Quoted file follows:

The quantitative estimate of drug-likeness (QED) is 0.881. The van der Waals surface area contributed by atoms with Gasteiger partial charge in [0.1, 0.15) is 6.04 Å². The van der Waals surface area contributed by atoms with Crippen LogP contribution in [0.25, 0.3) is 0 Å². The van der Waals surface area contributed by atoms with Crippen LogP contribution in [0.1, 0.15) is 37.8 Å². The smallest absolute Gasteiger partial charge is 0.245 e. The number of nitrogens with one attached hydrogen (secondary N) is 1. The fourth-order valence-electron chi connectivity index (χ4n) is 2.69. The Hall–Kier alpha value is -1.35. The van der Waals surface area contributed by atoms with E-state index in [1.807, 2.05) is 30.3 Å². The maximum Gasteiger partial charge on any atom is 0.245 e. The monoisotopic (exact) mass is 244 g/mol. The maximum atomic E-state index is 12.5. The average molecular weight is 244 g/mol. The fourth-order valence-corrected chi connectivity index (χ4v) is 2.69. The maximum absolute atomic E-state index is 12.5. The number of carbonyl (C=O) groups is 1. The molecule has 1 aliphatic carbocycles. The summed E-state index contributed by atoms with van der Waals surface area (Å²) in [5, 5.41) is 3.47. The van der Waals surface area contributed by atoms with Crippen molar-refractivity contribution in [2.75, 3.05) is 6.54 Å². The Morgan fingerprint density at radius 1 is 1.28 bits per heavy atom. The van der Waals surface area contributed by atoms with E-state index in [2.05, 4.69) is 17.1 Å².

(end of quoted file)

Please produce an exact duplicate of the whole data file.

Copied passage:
The quantitative estimate of drug-likeness (QED) is 0.881. The van der Waals surface area contributed by atoms with Gasteiger partial charge in [0.1, 0.15) is 6.04 Å². The van der Waals surface area contributed by atoms with Crippen LogP contribution in [0.25, 0.3) is 0 Å². The van der Waals surface area contributed by atoms with Crippen LogP contribution in [0.1, 0.15) is 37.8 Å². The smallest absolute Gasteiger partial charge is 0.245 e. The number of nitrogens with one attached hydrogen (secondary N) is 1. The fourth-order valence-electron chi connectivity index (χ4n) is 2.69. The Hall–Kier alpha value is -1.35. The van der Waals surface area contributed by atoms with E-state index in [1.807, 2.05) is 30.3 Å². The maximum Gasteiger partial charge on any atom is 0.245 e. The monoisotopic (exact) mass is 244 g/mol. The maximum atomic E-state index is 12.5. The average molecular weight is 244 g/mol. The fourth-order valence-corrected chi connectivity index (χ4v) is 2.69. The maximum absolute atomic E-state index is 12.5. The number of carbonyl (C=O) groups is 1. The molecule has 1 aliphatic carbocycles. The summed E-state index contributed by atoms with van der Waals surface area (Å²) in [5, 5.41) is 3.47. The van der Waals surface area contributed by atoms with Crippen molar-refractivity contribution in [2.75, 3.05) is 6.54 Å². The Morgan fingerprint density at radius 1 is 1.28 bits per heavy atom. The van der Waals surface area contributed by atoms with E-state index in [2.05, 4.69) is 17.1 Å².